Outside the Whale: April’s Tax QuestionsBy Tanya Willow
When it comes to taxes, politicians and voters alike tend to break into two simplistic camps: “No new taxes” and “save the children.” Taxation and whose interests the collected dollars will serve are usually complex. The more complex an issue and the more at stake, the more likely the dialogue will degenerate into simplistic slogans, killing off any rational discussion that can help fair-minded people arrive at a reason-based conclusion. “Reasonable,” after all, isn’t good for the ratings.
Canton voters will be asked in April to vote on taxes at the booth and on town meeting floor. Fortunately, in a small arena like Canton, political “reason” has a fighting chance, even when dealing with taxes.
On April 3 in the voting booth, residents will be asked whether they support a real estate surcharge for the Community Preservation Act. It is an increase in property taxes, done by formula that mitigates the impact on homes with abatements, etc. Simply, it’ll cost about $44 a year for a person who owns a $450,000 home. That pool of money has to be spent in specific ways but includes affordable housing, preserving historic sites, recreation and walking trails. Currently that pool of money is matched by the state at 25 percent. Before money from CPA can be spent, a panel of what might be considered pragmatists and idealists (selectmen, Planning Board members and conservationists) will put various ideas of spending the money through a vetting process, and the final proposals must be approved at town meeting floor.
The Canton Association of Business and Industry (CABI) asked the Board of Selectmen to take a position on CPA. CABI President Gene Manning said the organization opposes CPA, arguing that the timing is bad and that it will have a negative impact on business growth. It seemed that local businesses were looking to the selectmen for support against the CPA. The CABI president wanted to be clear that the association supported the override in 2008 (businesses pay $24.23 per thousand in property taxes while residents pay $11.91) and feels Canton may require another override in the future, but he seemed to hint that the money brought in by CPA is too restrictive in how it can be spent.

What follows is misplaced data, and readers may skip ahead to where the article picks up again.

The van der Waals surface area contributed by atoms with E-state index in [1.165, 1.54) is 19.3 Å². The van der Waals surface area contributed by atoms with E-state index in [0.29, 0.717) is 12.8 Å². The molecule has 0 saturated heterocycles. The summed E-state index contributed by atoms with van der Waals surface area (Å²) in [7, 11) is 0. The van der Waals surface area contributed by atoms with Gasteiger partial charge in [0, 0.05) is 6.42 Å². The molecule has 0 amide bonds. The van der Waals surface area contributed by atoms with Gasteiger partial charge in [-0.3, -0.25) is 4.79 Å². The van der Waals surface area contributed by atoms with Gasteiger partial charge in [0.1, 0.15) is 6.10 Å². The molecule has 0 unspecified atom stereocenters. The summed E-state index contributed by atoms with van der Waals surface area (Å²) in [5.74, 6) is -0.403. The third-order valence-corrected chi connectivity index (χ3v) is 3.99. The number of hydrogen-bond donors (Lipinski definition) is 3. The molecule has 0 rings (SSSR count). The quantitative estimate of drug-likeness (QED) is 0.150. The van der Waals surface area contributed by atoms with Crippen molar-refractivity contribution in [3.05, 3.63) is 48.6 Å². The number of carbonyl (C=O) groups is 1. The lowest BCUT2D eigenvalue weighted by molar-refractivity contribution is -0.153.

Despite the business plea for support, Selectman Victor Del Vecchio said he felt that unless the vote has a huge impact on the town, it isn’t really the place of the selectmen to take a stand on how residents should vote in the booth. He said articles on town meeting floor are different — there the selectmen have a duty to take a stand — but philosophically he seemed to feel the voting booth is a kind of sanctuary where the opinion of the board has no place. Selectman Sal Salvatori agreed with Del Vecchio, saying that the board made its opinion clear when CPA was an article before town meeting last year.
Then, to use a line from “A Christmas Story,” Selectman Avril Elkort made a slight breach of etiquette, going straight for the triple-dog dare. Rather than discussing whether the selectmen should take a stand on the issue, she went right into why the CPA is a bad idea, saying too many people are hurting right now for it to pass. Chairman John Connolly agreed, saying the board made a stand on the override vote and that he too felt the CPA was a bad idea, citing in the past that he did not like the strings attached as to how the town can spend the money. The floodgates opened, a vote as to whether the selectmen should take a stand on CPA now irrelevant, and both Salvatori and Bob Burr said that they too opposed CPA.